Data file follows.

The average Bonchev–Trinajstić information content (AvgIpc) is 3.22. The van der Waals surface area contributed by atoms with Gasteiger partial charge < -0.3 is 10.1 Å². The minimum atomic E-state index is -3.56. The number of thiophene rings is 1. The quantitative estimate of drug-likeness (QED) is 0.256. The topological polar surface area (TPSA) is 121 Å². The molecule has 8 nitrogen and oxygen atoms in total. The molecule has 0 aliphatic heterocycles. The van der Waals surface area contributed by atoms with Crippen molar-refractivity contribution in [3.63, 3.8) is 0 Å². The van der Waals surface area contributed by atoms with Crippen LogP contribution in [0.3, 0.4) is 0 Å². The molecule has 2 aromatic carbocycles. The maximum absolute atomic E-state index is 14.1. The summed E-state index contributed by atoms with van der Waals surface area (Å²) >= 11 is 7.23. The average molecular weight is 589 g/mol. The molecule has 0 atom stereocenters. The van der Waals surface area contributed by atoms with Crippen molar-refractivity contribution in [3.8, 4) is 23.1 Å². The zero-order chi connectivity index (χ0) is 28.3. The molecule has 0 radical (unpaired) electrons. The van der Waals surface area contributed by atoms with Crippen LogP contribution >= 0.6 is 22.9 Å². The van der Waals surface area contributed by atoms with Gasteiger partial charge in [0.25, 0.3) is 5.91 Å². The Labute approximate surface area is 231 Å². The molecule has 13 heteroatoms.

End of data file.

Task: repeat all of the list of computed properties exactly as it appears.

The average Bonchev–Trinajstić information content (AvgIpc) is 3.22. The van der Waals surface area contributed by atoms with Gasteiger partial charge < -0.3 is 10.1 Å². The minimum atomic E-state index is -3.56. The number of thiophene rings is 1. The quantitative estimate of drug-likeness (QED) is 0.256. The topological polar surface area (TPSA) is 121 Å². The molecule has 8 nitrogen and oxygen atoms in total. The molecule has 0 aliphatic heterocycles. The van der Waals surface area contributed by atoms with Crippen molar-refractivity contribution in [3.63, 3.8) is 0 Å². The van der Waals surface area contributed by atoms with Crippen LogP contribution in [0.3, 0.4) is 0 Å². The molecule has 2 aromatic carbocycles. The maximum absolute atomic E-state index is 14.1. The summed E-state index contributed by atoms with van der Waals surface area (Å²) >= 11 is 7.23. The average molecular weight is 589 g/mol. The molecule has 0 atom stereocenters. The van der Waals surface area contributed by atoms with Crippen molar-refractivity contribution in [3.8, 4) is 23.1 Å². The zero-order chi connectivity index (χ0) is 28.3. The molecule has 0 radical (unpaired) electrons. The van der Waals surface area contributed by atoms with Crippen LogP contribution >= 0.6 is 22.9 Å². The van der Waals surface area contributed by atoms with Gasteiger partial charge in [0.25, 0.3) is 5.91 Å². The Labute approximate surface area is 231 Å². The molecule has 13 heteroatoms.